agenis - 4 months ago 10

R Question

I want to find the index of the outlier spotted by the

`grubbs.test`

`outliers`

`where = function(x) which(x==as.numeric(strsplit(grubbs.test(x)$alternative," ")[[1]][3]))`

It works by retrieving the number in the text displayed by the grubbs result. It's kind of a hack but it works well, let's say, for round numbers:

`df=c(0, 3, rnorm(10))`

where(df) #[1] 2

When it gets to decimal numbers, the text doesn't match all the times with the digits of the actual number:

`df=c(0, sqrt(10), rnorm(10))`

where(df) # integer(0)

Someone has an idea to fix that problem? Or another way to find the index of the grubbs test biggest outlier? I'm trying to use this in a loop.

Answer

The problem is because `strsplit`

returns stings instead of numbers. In your second example I get:

```
[1] "highest" "value" "3.16227766016838" "is" "an" "outlier"
```

but the third element is not really the character version of the number `3.16227766016838`

. In fact the real number returned from `grubbs.test`

might have a lot more decimal places and this is why the `==`

operator does not 'catch' it as an equality. This can be seen clearly here:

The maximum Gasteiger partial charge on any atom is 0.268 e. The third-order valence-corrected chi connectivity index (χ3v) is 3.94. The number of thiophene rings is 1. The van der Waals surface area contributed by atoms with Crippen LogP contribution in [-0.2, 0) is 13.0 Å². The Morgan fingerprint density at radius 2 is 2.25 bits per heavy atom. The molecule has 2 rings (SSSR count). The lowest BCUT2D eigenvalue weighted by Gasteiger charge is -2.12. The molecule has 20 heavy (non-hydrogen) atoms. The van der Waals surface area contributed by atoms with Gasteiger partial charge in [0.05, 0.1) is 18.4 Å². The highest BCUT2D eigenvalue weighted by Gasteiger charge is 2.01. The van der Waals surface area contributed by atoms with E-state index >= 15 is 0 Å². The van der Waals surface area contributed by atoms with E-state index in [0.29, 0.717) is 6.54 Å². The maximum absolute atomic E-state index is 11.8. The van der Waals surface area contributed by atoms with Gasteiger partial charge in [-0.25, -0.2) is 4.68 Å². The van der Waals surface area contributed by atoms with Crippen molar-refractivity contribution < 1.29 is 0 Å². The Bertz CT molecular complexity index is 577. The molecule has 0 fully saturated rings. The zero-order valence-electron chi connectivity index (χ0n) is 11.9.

```
a<-sqrt(10)
> a == as.numeric(as.character(a))
[1] FALSE
```

Is there a solution to this?

**YES** there is.

In order to tackle this problem just use the `almost.equal`

function that I took the liberty to copy from this R-help post:

```
almost.equal <- function (x, y, tolerance=.Machine$double.eps^0.5,
na.value=TRUE)
{
answer <- rep(na.value, length(x))
test <- !is.na(x)
answer[test] <- abs(x[test] - y) < tolerance
answer
}
```

The above function is a vectorized form of the `all.equal`

function which checks for an 'approximate' equality so that it captures cases like yours.

Let's convert your function to:

```
where = function(x) {
which(almost.equal(x, as.numeric(strsplit(grubbs.test(x)$alternative," ")[[1]][3])))
}
```

And let's check it now:

```
> df=c(0, 3, rnorm(10))
> where(df)
[1] 2
```

And:

```
> df=c(0, sqrt(10), rnorm(10))
> where(df)
[1] 2
```

And you have a solution that works well with decimal numbers too!!